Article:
After all, no early American cultural pundit decried the deleterious impact of novel reading on young men or espoused his or her fear that it would lead to their seduction, ruin, and premature death. This gap emphasizes the sexist and overtly regulatory functions of this kind of criticism of the novel, but it does not answer the question of whether young men read novels as avidly as young women, or what exactly that activity meant to them. Some scholars—such as Bryan Waterman and Robb Haberman—have noted that, like young women, young men also used the literary language of the novel when engaging in romantic and sometimes sexually charged relationships and thus it became one mode of conducting a romance in the early Republic.
Based on Tompkins’ essay though, I suggest that the novel was also a part of the informal education of young men that became for many a lifelong interest. The records of the New York Society Library from 1789-1792 document the reading of nineteen unmarried young men—all of them, like Tompkins, students or recent graduates of Columbia—who all checked out and read novels in addition to the history books, Latin translations, and reference books that they were likely using to accompany or supplement their courses. This cohort of young men such as John L. Norton, Samuel Jones, and James Parker showed many of the behaviors decried by critics of young women’s novel reading. They regularly selected the newest rather than the best, they read salacious scandal fiction like Retribution or The Convent, and they read very quickly, often returning a volume of a novel the day after they checked it out. But, they did all of this while also taking out a steady stream of works like Robertson’s History of America and Adam Ferguson’s History of the Roman Republic. These habits show that, just like teenagers today, college students in the early Republic were multi-tasking, moving fluidly between various tasks and types of reading.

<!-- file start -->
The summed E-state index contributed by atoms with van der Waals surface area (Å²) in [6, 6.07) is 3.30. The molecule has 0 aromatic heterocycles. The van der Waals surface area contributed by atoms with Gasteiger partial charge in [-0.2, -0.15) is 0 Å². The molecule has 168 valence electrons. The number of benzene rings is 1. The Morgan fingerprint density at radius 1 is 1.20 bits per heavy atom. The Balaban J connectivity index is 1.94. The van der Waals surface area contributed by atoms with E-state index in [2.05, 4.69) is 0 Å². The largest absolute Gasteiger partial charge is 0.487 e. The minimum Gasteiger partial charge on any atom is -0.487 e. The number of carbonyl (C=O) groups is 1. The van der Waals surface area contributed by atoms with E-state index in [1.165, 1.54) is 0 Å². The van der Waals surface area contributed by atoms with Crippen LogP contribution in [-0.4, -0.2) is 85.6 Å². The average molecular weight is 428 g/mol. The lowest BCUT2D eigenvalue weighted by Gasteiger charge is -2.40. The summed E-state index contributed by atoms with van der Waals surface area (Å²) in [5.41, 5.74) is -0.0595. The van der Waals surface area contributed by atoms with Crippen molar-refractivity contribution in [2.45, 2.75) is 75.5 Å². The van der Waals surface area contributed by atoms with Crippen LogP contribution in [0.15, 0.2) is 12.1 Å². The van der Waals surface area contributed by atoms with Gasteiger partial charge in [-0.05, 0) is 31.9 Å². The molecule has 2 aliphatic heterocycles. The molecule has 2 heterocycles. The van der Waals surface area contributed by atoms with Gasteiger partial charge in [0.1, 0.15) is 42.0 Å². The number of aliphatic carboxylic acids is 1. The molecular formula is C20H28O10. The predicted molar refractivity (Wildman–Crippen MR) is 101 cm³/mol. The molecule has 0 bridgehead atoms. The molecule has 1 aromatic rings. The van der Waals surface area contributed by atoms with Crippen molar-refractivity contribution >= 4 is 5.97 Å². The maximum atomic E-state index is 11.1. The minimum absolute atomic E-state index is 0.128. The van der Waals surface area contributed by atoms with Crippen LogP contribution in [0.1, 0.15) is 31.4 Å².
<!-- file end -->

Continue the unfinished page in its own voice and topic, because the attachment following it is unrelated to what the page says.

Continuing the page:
This is not to say that reading novels was not important but to say that it took place in a larger context of engagement with the printed word; for these privileged young men of the early Republic, novel reading was, as much as Mathematics, a part of a liberal education. What is perhaps most interesting is that for readers in this cohort, novel reading remained a pursuit after the end of their educational careers in a way that the reading of other types of works, many of which had been required for their educations, did not. Because the library’s records between 1792-1797 are lost, there is a particularly jarring difference in borrowing for many of these men between their college days and their adult reading. In their adult years, novels predominate in almost every reader’s record. While this might be evidence that a wife or child is using the account, the preponderance in so many accounts suggests that it is the men themselves.